Patient Counseling for Pregnant Women on Zika and Pregnancy
Healthcare providers should counsel pregnant women about the risks for Zika and how to protect themselves. Read more below for CDC’s guidance.
CDC recommends that pregnant women not travel to areas with a Zika outbreak (as indicated by red areas on the Zika map). If a pregnant woman is considering travel to other areas with risk of Zika (as indicated in purple on the Zika map), she should talk to her healthcare provider and carefully consider risks and possible consequences of travel. If she travels to an area with a Zika outbreak or other area with risk of Zika, she should be counseled to strictly follow steps to prevent mosquito bites and sexual transmission of Zika during the trip. All travelers should continue to take steps to prevent mosquito bites for at least 3 weeks after they return home to prevent spreading Zika to uninfected local mosquitoes. See CDC’s Travelers’ Health Zika webpage for more information on international travel precautions.
Preventing Sexual Transmission
Pregnant women whose sexual partners have traveled to or lived in an area with a Zika outbreak (as indicated by red areas on the Zika map) or other areas with risk of Zika (as indicated by purple areas on the Zika map) should use condoms every time they have sex (vaginal, anal, and oral sex, and sharing of sex toys) or not have sex during the entire pregnancy. For more information, see Zika and Sexual Transmission.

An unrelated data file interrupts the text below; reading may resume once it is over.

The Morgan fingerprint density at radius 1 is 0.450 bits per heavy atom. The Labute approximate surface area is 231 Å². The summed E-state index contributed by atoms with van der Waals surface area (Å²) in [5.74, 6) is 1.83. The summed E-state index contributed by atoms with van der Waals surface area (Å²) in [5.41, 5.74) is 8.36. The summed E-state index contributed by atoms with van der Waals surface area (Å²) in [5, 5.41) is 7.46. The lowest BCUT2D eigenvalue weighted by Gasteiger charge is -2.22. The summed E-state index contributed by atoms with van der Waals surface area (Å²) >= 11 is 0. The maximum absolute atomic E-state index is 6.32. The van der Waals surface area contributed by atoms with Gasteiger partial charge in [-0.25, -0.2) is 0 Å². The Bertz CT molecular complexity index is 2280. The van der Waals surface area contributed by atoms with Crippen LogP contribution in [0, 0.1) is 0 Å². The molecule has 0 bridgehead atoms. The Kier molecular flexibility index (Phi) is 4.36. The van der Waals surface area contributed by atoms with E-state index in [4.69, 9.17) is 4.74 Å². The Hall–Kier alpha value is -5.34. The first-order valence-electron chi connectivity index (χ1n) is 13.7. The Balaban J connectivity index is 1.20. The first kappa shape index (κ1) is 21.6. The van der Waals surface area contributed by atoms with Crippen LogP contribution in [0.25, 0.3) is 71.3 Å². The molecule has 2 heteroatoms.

If Zika testing for a pregnant woman is indicated, healthcare providers should provide pretest counseling. Healthcare providers should
- Provide the patient with information on the complexity of Zika testing, including the following points:
- More than one Zika test may be required before a final result is determined.
- Understanding test results can be challenging.
- Previous exposure to Zika virus or another related virus (e.g., dengue virus) could affect test results during pregnancy.
- Discuss with patients what test results could mean for their pregnancy.
- Dengue and Zika Virus Diagnostic Testing for Patients with a Clinically Compatible Illness and Risk for Infection with Both Viruses (MMWR, June 13, 2019)
- MotherToBaby: Refer Patients to Experts for Counselingexternal icon
- UPDATE: Interim Guidance for Health Care Providers Caring for Pregnant Women with Possible Zika Virus (MMWR, July 24, 2017)
- HAN Advisory: Prolonged IgM Antibody Response in People Infected with Zika Virus: Implications for Interpreting Serologic Testing Results for Pregnant Women (May 5, 2017)
- AAP: Zika-Related Psychosocial Support Resourcesexternal icon